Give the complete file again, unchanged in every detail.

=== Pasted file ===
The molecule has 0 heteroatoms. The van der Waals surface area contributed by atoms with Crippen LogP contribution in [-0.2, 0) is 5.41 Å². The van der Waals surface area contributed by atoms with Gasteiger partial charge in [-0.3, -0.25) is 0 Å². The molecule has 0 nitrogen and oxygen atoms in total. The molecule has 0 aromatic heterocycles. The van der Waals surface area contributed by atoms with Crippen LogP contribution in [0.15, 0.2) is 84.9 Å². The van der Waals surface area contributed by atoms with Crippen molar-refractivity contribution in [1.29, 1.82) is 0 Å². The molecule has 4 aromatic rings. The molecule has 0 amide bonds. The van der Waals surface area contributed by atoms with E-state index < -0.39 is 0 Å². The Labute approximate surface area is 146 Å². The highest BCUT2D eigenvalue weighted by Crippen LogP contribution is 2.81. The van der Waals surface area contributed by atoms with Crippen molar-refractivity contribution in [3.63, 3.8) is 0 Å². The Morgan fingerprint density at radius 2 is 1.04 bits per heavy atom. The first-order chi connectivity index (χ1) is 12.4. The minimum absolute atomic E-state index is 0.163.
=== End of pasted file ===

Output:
The molecule has 0 heteroatoms. The van der Waals surface area contributed by atoms with Crippen LogP contribution in [-0.2, 0) is 5.41 Å². The van der Waals surface area contributed by atoms with Gasteiger partial charge in [-0.3, -0.25) is 0 Å². The molecule has 0 nitrogen and oxygen atoms in total. The molecule has 0 aromatic heterocycles. The van der Waals surface area contributed by atoms with Crippen LogP contribution in [0.15, 0.2) is 84.9 Å². The van der Waals surface area contributed by atoms with Crippen molar-refractivity contribution in [1.29, 1.82) is 0 Å². The molecule has 4 aromatic rings. The molecule has 0 amide bonds. The van der Waals surface area contributed by atoms with E-state index < -0.39 is 0 Å². The Labute approximate surface area is 146 Å². The highest BCUT2D eigenvalue weighted by Crippen LogP contribution is 2.81. The van der Waals surface area contributed by atoms with Crippen molar-refractivity contribution in [3.63, 3.8) is 0 Å². The Morgan fingerprint density at radius 2 is 1.04 bits per heavy atom. The first-order chi connectivity index (χ1) is 12.4. The minimum absolute atomic E-state index is 0.163.